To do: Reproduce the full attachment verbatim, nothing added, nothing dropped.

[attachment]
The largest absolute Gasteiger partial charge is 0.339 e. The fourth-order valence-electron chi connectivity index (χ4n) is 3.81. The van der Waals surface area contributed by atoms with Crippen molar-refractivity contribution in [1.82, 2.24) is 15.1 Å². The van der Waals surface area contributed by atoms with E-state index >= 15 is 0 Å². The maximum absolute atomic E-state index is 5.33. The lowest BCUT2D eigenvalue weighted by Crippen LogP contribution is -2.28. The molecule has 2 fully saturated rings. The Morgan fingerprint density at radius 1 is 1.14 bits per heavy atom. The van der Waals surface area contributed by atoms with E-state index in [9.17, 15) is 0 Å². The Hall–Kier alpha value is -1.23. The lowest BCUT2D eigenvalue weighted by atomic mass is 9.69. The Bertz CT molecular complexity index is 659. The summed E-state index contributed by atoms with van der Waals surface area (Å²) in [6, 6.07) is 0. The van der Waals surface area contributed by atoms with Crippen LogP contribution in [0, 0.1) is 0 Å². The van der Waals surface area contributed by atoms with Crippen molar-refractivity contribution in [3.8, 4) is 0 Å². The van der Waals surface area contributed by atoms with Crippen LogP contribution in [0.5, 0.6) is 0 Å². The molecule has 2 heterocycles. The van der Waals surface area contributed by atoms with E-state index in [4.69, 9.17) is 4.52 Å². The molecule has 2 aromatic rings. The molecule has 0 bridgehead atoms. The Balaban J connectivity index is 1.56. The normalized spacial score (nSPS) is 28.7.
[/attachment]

The largest absolute Gasteiger partial charge is 0.339 e. The fourth-order valence-electron chi connectivity index (χ4n) is 3.81. The van der Waals surface area contributed by atoms with Crippen molar-refractivity contribution in [1.82, 2.24) is 15.1 Å². The van der Waals surface area contributed by atoms with E-state index >= 15 is 0 Å². The maximum absolute atomic E-state index is 5.33. The lowest BCUT2D eigenvalue weighted by Crippen LogP contribution is -2.28. The molecule has 2 fully saturated rings. The Morgan fingerprint density at radius 1 is 1.14 bits per heavy atom. The van der Waals surface area contributed by atoms with E-state index in [9.17, 15) is 0 Å². The Hall–Kier alpha value is -1.23. The lowest BCUT2D eigenvalue weighted by atomic mass is 9.69. The Bertz CT molecular complexity index is 659. The summed E-state index contributed by atoms with van der Waals surface area (Å²) in [6, 6.07) is 0. The van der Waals surface area contributed by atoms with Crippen LogP contribution in [0, 0.1) is 0 Å². The van der Waals surface area contributed by atoms with Crippen molar-refractivity contribution in [3.8, 4) is 0 Å². The van der Waals surface area contributed by atoms with Crippen LogP contribution in [0.5, 0.6) is 0 Å². The molecule has 2 heterocycles. The van der Waals surface area contributed by atoms with E-state index in [4.69, 9.17) is 4.52 Å². The molecule has 2 aromatic rings. The molecule has 0 bridgehead atoms. The Balaban J connectivity index is 1.56. The normalized spacial score (nSPS) is 28.7.